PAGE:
Crime and Punishment

Nearly one week on from the shootings in Newtown, and a quick review of the public conversation regarding gun laws reveals both the worthily impassioned words of New York Mayor Michael Bloomberg, and the thoughtful reasoning of journalist Jeffrey Goldberg. I recommend both (through the magic of Google search, of course).

Religion in the Balance will leave the gun control policy debate to others. Of some interest to us is the fact that a few people (Lindsey Fitzharris in The Guardian, for example), are questioning the reflexive application of the descriptor “mentally ill” to Adam Lanza– questioning, in other words, the thought process that automatically assumes that if a crime is horrific enough, the perpetrator must be insane. Might he have just been evil?

This is where Dostoevsky comes back in.

In Crime and Punishment, Rodion Romanovich Raskolnikov murders an old woman intentionally, and then another woman too– a younger woman who, as bad luck would have it, arrives on the scene unexpectedly. Raskolnikov gets away with his crime for several days, although a character named Porfiry Petrovich increasingly suspects that Raskolnikov is the murderer. They confront one another; Porfiry lays out his thoughts about the murders:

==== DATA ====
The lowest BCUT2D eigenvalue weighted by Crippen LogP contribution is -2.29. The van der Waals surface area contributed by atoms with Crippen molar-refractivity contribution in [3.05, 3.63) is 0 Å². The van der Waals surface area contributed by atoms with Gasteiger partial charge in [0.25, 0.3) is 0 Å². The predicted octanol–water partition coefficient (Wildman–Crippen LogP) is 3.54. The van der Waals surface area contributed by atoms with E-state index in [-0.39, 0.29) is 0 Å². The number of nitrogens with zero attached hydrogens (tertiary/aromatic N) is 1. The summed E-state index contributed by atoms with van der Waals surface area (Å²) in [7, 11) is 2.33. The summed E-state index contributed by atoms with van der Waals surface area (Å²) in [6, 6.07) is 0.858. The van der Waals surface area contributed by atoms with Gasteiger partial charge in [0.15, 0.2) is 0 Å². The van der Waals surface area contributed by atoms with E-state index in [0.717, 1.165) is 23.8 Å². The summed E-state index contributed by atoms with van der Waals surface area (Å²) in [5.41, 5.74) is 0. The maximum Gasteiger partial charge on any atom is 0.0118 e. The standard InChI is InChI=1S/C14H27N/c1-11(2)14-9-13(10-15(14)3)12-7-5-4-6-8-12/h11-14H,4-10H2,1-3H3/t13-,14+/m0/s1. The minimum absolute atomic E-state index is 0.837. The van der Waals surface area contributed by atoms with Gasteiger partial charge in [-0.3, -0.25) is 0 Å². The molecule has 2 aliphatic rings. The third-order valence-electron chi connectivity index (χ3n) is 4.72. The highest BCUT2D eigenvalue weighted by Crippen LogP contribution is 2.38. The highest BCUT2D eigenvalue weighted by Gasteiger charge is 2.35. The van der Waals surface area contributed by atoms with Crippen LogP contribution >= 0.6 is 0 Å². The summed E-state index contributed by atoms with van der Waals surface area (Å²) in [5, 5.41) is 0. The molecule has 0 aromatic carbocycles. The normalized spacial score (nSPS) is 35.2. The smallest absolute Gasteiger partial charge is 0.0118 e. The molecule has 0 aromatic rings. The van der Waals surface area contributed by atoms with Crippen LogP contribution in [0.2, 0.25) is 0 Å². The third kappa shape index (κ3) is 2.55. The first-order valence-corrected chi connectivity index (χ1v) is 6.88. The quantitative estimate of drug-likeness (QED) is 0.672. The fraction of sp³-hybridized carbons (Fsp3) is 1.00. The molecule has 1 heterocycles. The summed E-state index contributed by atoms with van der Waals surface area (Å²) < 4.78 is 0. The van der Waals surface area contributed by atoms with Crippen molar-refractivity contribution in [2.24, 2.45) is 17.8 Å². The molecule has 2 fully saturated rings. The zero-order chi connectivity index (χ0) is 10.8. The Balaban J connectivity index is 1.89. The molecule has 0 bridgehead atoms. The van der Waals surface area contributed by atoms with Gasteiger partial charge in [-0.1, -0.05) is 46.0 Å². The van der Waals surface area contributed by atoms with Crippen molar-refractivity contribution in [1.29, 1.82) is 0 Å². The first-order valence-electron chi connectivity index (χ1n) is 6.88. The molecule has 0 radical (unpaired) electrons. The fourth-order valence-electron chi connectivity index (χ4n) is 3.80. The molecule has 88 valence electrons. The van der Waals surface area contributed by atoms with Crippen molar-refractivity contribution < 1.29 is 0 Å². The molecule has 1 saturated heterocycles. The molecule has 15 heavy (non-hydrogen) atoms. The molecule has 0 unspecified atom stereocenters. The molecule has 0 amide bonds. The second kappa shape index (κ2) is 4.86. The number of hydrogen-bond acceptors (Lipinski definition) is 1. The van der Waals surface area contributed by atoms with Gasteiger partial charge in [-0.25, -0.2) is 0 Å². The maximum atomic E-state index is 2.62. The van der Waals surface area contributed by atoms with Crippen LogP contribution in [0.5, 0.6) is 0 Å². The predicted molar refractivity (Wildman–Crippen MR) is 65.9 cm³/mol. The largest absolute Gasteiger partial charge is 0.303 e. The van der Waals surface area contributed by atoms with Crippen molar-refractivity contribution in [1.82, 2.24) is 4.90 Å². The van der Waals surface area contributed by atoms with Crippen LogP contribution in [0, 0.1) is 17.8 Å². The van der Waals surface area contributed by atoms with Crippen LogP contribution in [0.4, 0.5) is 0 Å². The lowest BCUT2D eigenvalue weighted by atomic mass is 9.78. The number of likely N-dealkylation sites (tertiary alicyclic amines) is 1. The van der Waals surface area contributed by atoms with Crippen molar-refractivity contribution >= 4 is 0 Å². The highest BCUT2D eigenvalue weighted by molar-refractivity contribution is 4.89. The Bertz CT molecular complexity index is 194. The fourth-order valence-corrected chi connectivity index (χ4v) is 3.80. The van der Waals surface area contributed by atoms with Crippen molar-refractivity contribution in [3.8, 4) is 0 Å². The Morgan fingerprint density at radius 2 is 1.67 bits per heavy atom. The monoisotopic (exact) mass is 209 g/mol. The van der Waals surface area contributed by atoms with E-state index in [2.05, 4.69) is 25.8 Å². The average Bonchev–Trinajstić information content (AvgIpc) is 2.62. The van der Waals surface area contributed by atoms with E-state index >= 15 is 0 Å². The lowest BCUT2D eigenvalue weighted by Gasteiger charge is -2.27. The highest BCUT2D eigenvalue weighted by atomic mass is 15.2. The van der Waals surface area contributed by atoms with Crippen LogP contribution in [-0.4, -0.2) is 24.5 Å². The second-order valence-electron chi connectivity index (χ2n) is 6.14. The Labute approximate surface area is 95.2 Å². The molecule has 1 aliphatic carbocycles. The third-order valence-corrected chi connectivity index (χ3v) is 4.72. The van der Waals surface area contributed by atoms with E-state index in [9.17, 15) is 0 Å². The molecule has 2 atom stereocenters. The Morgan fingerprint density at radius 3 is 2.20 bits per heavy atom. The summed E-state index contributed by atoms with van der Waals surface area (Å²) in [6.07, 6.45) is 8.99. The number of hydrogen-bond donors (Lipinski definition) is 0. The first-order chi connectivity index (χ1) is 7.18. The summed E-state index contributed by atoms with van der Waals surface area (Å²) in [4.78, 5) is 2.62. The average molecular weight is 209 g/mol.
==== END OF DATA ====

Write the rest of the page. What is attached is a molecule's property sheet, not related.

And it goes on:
“This is an obscure and fantastic case, a contemporary case, something that could only happen in our day, when the heart of man has grown troubled…. [T]here is a resolution evident here, for the first step, but resolution of a special kind– a resolve like that of a man falling from a precipice or flinging himself off a tower; this is the work of a man carried along into a crime, as it were, by some outside force.” (Crime and Punishment, the Coulson Translation, Part Six– Chapter II)

Even if Adam Lanza was “mentally ill,” his crime is “something that could happen only in our day, when the heart of man has grown troubled”: a blind, consuming, raging violence that ends in suicide. This is often– although not always– the pattern of these shootings: the rage that goes indiscriminately outward to innocent victims, ends by being turned inward to the intolerable, shame-saturated self. They end in suicide.


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